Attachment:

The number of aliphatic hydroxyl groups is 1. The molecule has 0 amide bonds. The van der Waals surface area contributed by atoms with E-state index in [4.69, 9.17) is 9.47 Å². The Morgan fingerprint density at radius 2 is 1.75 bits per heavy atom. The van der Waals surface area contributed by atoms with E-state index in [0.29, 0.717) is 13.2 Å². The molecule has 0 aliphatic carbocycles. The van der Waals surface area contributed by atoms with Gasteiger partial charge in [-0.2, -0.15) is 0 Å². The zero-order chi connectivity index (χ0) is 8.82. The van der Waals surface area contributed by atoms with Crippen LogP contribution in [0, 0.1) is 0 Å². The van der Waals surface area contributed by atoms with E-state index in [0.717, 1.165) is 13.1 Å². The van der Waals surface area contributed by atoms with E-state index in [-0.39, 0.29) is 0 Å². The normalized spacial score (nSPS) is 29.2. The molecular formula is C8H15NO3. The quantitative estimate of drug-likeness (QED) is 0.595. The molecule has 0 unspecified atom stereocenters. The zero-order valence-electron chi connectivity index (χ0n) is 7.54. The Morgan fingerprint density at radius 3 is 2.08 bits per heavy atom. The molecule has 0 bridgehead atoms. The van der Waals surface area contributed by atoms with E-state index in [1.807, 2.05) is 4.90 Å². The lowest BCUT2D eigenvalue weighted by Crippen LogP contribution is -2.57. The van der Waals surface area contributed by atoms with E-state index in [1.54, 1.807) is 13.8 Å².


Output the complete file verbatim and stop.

The number of aliphatic hydroxyl groups is 1. The molecule has 0 amide bonds. The van der Waals surface area contributed by atoms with E-state index in [4.69, 9.17) is 9.47 Å². The Morgan fingerprint density at radius 2 is 1.75 bits per heavy atom. The van der Waals surface area contributed by atoms with E-state index in [0.29, 0.717) is 13.2 Å². The molecule has 0 aliphatic carbocycles. The van der Waals surface area contributed by atoms with Gasteiger partial charge in [-0.2, -0.15) is 0 Å². The zero-order chi connectivity index (χ0) is 8.82. The van der Waals surface area contributed by atoms with Crippen LogP contribution in [0, 0.1) is 0 Å². The van der Waals surface area contributed by atoms with E-state index in [0.717, 1.165) is 13.1 Å². The van der Waals surface area contributed by atoms with E-state index in [-0.39, 0.29) is 0 Å². The normalized spacial score (nSPS) is 29.2. The molecular formula is C8H15NO3. The quantitative estimate of drug-likeness (QED) is 0.595. The molecule has 0 unspecified atom stereocenters. The zero-order valence-electron chi connectivity index (χ0n) is 7.54. The Morgan fingerprint density at radius 3 is 2.08 bits per heavy atom. The molecule has 0 bridgehead atoms. The van der Waals surface area contributed by atoms with E-state index in [1.807, 2.05) is 4.90 Å². The lowest BCUT2D eigenvalue weighted by Crippen LogP contribution is -2.57. The van der Waals surface area contributed by atoms with E-state index in [1.54, 1.807) is 13.8 Å².